In YouTube’s short life—the first video was posted to the website on April 23, 2005—it has changed how we view media, and how we vote. Five videos in particular embody how uploading has reshaped Washington.
Mitch McConnell’s Smile
Posted to YouTube before the 2014 midterms, “McConnell Working for Kentuckians” consisted of two minutes and 22 seconds of Senator Mitch McConnellwordlessly shaking hands, signing papers, and smiling vacantly. No voiceover, no “I approved this message.” The footage turned out to be an offering for super-PACs and other friendly organizations to use in their own commercials without running afoul of campaign-spending rules that forbid directly coordinating with campaigns. “They created this weird loophole through the site,” says David Karpf, assistant professor at George Washington University’s School of Media and Public Affairs.
In 2010, another Senate candidate, Carly Fiorina of California, ran a YouTube-only attack ad featuring a creature with blood-red eyes stalking a herd of sheep. Though it made a dull point about the federal budget, the video garnered 120,000 views by the next day and New York magazine dubbed Fiorina an “internet genius.” Ensuing attempts at digital edginess have been mixed: In 2011, GOP candidate Herman Cain’s lo-fi video of his campaign manager smoking and rambling about politics drew only bewilderment.
Stephen Colbert at the White House Correspondents’ Dinner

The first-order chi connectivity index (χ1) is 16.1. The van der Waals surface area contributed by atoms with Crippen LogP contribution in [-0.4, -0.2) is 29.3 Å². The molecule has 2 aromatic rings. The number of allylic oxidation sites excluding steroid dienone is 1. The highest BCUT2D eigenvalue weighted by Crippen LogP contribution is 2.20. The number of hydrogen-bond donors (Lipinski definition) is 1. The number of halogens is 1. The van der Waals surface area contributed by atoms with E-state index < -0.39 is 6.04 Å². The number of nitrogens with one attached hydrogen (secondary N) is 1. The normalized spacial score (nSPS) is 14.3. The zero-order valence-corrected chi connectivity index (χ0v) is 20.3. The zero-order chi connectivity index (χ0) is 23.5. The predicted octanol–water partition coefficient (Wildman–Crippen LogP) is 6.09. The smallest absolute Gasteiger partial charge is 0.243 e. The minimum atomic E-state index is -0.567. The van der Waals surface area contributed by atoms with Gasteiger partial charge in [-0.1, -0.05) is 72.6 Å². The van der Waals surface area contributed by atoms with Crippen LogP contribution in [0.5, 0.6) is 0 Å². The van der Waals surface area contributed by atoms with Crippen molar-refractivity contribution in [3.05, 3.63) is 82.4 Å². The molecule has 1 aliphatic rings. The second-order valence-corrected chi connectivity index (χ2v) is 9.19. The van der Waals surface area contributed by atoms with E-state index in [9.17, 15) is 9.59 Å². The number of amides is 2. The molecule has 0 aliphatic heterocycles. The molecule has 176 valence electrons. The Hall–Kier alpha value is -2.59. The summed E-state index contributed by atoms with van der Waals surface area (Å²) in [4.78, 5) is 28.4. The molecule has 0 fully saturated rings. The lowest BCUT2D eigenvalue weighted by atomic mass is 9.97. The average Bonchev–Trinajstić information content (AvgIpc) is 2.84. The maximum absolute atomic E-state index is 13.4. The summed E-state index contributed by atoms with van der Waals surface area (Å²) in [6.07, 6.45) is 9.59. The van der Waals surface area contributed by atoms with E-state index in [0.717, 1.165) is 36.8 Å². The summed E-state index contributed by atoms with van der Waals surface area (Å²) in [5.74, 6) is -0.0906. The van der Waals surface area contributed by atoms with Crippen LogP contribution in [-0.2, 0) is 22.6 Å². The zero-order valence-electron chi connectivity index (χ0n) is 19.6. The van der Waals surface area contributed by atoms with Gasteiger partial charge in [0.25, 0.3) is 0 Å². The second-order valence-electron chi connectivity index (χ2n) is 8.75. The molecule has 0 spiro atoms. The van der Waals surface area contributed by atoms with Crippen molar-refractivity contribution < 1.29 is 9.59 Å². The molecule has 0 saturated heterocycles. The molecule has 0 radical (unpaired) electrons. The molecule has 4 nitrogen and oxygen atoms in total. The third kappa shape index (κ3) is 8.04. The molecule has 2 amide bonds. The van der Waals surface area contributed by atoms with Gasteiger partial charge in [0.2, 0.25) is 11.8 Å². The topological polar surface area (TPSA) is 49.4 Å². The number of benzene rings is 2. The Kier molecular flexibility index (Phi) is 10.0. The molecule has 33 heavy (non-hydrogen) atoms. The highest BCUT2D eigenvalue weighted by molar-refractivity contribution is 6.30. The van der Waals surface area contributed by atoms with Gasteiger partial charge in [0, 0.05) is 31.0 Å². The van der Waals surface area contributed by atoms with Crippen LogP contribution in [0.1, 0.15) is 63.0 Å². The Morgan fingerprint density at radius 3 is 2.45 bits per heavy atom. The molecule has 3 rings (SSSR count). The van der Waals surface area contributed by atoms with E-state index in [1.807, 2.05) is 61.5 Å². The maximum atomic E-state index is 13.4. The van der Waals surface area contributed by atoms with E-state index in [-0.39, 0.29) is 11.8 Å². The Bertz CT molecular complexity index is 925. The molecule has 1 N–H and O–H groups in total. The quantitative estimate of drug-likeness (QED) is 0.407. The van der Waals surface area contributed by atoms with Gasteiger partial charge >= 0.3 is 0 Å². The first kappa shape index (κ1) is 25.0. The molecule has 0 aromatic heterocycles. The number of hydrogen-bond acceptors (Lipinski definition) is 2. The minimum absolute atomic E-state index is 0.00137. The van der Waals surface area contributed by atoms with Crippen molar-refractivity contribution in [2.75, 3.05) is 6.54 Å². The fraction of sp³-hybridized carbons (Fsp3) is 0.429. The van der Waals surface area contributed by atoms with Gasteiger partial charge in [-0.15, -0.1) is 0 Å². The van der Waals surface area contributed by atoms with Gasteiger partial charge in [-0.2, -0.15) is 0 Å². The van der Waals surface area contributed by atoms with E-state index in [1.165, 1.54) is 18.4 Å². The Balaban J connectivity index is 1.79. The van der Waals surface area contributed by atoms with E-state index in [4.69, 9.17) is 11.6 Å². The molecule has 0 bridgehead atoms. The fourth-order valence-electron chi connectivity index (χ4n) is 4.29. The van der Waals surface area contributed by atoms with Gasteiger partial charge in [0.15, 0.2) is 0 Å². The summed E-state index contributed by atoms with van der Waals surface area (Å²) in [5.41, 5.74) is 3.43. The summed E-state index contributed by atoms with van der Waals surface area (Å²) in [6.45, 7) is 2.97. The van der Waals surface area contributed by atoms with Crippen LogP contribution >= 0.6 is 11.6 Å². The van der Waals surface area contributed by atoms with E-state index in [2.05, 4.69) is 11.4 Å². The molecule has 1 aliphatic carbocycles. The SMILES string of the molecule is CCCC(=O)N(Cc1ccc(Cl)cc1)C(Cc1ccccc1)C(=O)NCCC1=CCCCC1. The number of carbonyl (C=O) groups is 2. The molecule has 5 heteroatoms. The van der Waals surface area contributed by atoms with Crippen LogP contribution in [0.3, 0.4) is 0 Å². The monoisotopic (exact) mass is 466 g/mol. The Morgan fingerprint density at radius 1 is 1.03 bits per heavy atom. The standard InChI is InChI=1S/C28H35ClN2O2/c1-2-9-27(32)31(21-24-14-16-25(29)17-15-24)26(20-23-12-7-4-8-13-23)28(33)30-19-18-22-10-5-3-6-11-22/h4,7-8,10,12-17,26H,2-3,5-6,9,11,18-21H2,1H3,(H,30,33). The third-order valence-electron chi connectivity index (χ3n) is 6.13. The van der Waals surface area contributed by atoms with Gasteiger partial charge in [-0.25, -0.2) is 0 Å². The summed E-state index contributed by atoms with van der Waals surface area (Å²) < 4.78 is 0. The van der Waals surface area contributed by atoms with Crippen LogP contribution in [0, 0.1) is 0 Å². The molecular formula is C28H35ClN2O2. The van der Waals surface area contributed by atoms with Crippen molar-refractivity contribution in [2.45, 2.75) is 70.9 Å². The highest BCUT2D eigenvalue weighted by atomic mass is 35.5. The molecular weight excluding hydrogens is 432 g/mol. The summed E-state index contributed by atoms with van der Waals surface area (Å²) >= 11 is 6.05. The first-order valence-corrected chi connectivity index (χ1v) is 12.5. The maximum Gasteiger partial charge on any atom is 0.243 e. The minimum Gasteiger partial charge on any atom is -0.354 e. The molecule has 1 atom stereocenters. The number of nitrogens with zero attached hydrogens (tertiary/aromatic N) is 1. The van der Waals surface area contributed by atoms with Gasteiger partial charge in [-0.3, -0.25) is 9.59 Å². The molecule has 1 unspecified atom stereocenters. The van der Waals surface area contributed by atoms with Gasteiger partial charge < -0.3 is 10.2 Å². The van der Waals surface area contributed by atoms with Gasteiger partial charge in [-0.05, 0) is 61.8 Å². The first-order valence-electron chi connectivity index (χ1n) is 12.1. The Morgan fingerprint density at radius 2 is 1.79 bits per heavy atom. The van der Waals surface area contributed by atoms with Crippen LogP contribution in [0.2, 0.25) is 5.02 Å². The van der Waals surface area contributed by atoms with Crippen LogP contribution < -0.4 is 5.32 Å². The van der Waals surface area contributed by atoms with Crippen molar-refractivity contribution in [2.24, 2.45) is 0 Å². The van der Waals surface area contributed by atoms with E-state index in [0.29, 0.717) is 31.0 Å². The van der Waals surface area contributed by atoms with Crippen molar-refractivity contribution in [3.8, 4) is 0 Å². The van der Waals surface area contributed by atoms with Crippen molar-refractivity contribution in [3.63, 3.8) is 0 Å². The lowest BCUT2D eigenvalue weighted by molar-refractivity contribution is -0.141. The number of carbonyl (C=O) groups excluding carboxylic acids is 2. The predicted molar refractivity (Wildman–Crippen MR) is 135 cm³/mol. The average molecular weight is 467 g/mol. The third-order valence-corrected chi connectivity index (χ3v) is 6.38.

Before this comedian’s devastating parody of the George W. Bush presidency at the 2006 dinner, more people had likely watched the “nerd prom” from a table in the Washington Hilton ballroom than on C-SPAN. But after the video was uploaded to the still-nascent YouTube—and viewed 2.7 million times in less than 48 hours—Colbert’s cutting criticism and the President’s smirks made stars of both the comic and the new medium.
Four months after Colbert’s routine, Virginia senator George Allen, campaigning for reelection, used an obscure racial slur, “macaca,” in describing an Indian-American volunteer for Allen’s opponent, who was filming the appearance. The Washington Post ran a story, but when liberal bloggers posted the video, it “created a feedback loop,” says Karpf. Allen lost his seat and an expected shot at the White House.
“Who Are You?”
In June of 2010, two young men with a camera approached Democratic representative Bob Etheridge of North Carolina on a DC sidewalk to ask, “Do you fully support the Obama agenda?” On YouTube, Etheridge was shown grappling with one of the interviewers and repeatedly demanding, “Who are you?” The young men, who told Etheridge the film was for “a project,” were later identified as Republican strategists. The incident didn’t help the besieged congressman, who lost his seat that fall.
This article appears in our April 2015 issue of Washingtonian.